Governance & Risk Management , Privacy
The Controversy Over Protecting Students' Medical RecordsWhy a Security Expert Contends Regulatory Reform Is Needed
When a university student had the records of her counseling sessions used against her in a fight over how the school handles sexual assault complaints, surely, privacy advocates thought, the institution would be held accountable for its blatant violation of her privacy. After all, the confidentiality of what a patient says to a therapist in a treatment session is protected by federal laws, including HIPAA and the regulations guarding the behavioral health treatment records, right?
See Also: Live Webinar | Breaking Down Security Challenges so Your Day Doesn’t Start at 3pm
But in this case, unfortunately, the sector-based approach we take in setting the rights an individual has to control the confidentiality of their sensitive, personal information played a role.
"The University of Oregon's handling of the student's mental health records brought loud calls by Congress and privacy advocates to increase privacy protections that higher education institutions are required to use for the healthcare information of students."
The Family Educational Rights and Privacy Act, or FERPA, allows schools and institutions of higher education to use, and in some cases disclose, the education records of students without their consent. Education records are broadly defined by FERPA as any record created or maintained about a student kept by the educational institution.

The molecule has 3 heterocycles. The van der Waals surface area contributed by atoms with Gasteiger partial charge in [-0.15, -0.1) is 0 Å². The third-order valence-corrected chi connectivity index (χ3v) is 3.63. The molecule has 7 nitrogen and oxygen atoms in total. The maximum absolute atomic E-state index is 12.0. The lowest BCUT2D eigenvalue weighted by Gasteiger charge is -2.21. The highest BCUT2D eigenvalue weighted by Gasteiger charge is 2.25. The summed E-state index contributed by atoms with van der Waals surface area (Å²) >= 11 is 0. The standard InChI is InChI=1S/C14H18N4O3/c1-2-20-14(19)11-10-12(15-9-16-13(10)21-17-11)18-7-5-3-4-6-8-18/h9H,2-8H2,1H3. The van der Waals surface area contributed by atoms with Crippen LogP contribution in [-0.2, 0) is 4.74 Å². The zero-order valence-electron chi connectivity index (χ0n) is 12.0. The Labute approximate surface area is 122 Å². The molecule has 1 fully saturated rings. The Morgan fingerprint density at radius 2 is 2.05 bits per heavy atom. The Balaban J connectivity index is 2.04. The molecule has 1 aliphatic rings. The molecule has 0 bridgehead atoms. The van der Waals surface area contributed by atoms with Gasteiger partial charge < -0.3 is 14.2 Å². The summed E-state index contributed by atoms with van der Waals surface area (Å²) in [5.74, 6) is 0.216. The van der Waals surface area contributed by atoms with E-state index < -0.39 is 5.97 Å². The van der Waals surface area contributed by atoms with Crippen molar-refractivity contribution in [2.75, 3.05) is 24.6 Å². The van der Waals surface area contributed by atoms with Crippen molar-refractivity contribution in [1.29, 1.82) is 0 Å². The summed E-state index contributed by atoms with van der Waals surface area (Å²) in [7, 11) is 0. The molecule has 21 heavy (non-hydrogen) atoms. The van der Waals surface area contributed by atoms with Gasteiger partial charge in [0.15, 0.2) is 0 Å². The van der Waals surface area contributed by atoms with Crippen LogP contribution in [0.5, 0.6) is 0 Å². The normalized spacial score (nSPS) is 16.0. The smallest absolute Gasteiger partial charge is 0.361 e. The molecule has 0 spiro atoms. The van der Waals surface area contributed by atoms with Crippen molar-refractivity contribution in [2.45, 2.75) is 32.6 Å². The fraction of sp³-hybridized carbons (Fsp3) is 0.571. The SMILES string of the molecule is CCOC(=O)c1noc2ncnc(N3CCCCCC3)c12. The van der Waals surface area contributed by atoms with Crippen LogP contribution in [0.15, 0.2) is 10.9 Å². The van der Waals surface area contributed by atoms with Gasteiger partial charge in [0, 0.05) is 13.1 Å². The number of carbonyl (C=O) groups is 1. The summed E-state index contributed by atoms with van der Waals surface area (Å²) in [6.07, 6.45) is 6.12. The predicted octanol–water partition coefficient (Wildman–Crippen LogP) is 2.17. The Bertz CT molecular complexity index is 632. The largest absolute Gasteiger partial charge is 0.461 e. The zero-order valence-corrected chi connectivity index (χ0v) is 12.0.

Medical or behavioral health records receive enhanced protections under FERPA only if the healthcare professional providing the care designates them as "treatment records." The protections generally afforded healthcare or mental health records by other federal laws yield to FERPA when the records are of students enrolled in educational institutions.
FERPA, enacted in 1974, has been a frequent target of blistering criticism in recent years because of the poor job it does in allowing students to control who uses or sees their personal information. Among the problems often cited are that FERPA only applies to schools and institutions that are recipients of federal funds, but not the third party vendors who receive student data.
Critics also point out that FERPA's enforcement mechanism is inadequate. FERPA's primary penalty is "all or nothing." If schools violate FERPA, they lose federal funding. To date, the Department of Education has not exercised this option. And students and their families currently have no redress in the case of violations. FERPA does not allow for private civil action by victims and their families if a student's privacy is violated.
The University of Oregon's handling of the student's mental health records brought loud calls by Congress and privacy advocates to increase privacy protections that higher education institutions are required to use for the healthcare information of students.
The DoE recently issued draft guidance for colleges and universities on when they are permitted to disclose student medical records when the institution is involved in a lawsuit or other legal action with a student.